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The Path That Nearly Wasn't Followed
Who Are NASA's Earth Explorers?

The student thinking about El Niño. The scientist studying climate. And the farmer looking at satellite images. All of these people are Earth Explorers. They're all curious about how Earth works. This is a story about a NASA Earth Explorer.

Carlos Del Castillo standing on a boat and holding a metal pole over the water
Image above: Carlos gathers data about the water. Credit: NASA
Carlos Del Castillo wanted to explore the oceans. But then he got seasick the first time he went on a research boat. Seasickness is when the motion of a boat or ship makes you feel sick.

Carlos wondered what he would do. What if his body couldn't adjust to the water? But after a few days he felt okay. He decided to keep exploring the oceans.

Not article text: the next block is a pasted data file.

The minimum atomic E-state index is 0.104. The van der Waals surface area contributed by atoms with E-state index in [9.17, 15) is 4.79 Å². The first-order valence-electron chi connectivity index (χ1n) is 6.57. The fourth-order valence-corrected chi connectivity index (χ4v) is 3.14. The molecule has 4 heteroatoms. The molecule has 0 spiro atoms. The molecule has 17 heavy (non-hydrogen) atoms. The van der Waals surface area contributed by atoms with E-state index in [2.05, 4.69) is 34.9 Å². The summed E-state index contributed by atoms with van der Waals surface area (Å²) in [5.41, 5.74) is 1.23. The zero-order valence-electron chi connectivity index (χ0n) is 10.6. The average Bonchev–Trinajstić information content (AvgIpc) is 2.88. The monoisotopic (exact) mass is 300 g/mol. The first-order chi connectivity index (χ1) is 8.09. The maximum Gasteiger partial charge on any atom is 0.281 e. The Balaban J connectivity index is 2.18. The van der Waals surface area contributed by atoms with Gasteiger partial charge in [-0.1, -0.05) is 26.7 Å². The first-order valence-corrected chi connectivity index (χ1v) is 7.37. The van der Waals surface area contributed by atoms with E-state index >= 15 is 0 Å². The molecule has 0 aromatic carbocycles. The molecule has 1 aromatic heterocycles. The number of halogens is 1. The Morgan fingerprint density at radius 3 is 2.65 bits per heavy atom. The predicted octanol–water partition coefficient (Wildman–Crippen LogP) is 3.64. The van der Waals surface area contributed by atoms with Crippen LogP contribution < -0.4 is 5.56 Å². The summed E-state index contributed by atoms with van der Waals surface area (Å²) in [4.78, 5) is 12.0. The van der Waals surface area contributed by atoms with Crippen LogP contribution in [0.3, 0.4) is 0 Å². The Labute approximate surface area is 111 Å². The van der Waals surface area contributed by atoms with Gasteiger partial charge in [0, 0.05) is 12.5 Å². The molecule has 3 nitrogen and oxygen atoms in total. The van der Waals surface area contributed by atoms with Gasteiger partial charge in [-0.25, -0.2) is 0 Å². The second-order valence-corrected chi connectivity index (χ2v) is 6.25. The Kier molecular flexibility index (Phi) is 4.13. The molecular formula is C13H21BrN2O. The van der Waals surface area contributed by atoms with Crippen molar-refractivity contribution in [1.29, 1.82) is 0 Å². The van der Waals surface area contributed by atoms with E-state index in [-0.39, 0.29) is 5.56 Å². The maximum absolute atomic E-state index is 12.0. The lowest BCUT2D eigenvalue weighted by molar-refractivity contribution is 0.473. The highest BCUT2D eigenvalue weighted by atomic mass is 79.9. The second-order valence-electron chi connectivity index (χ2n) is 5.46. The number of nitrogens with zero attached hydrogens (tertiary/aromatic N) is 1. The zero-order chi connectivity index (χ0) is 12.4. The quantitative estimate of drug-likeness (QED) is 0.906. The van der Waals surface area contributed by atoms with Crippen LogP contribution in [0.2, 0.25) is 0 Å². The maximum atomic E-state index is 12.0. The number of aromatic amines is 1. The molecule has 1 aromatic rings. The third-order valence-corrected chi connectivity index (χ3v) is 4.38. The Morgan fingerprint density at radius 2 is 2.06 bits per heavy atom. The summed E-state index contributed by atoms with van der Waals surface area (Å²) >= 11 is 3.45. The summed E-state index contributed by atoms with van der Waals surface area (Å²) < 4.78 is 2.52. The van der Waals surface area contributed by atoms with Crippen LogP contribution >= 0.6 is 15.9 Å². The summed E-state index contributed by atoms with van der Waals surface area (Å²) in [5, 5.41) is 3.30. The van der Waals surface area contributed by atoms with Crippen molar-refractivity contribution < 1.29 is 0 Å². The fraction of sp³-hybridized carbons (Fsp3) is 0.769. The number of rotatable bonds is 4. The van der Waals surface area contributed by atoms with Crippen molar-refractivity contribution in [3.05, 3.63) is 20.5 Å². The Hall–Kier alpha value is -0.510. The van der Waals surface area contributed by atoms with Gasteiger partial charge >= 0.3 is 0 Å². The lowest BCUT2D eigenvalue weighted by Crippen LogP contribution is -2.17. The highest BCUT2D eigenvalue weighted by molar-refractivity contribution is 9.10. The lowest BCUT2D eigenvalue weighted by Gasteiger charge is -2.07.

Now Carlos is an ocean scientist at NASA. He still gets a bit squeamish in rough weather. But he's been able to deal with his problem pretty well. So well that he just got an award from the president.

The award was given to him at the White House. He got it because of the important ocean work he's done.
Carlos was born in Puerto Rico. He's been on or near the ocean most of his life.

"My first vehicle, unlike most kids, was not only a bike, but a small sailboat," he said. "My love for the ocean has always played a great role in my life."

Carlos studied ocean science at the University of Puerto Rico. He also went to the University of South Florida. He got to see many parts of the world. He's been to the Caribbean and the Arabian Sea. He's also been to the Gulf of Mexico.

Carlos started at NASA in 2000. He's been studying the coasts using satellites. He even helped write a book on the topic. The book is set to come out later this year.

See previous Earth Explorers articles:
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Adapted from NASA Press Release 04-308
Edited by Dan Stillman, Institute for Global Environmental Strategies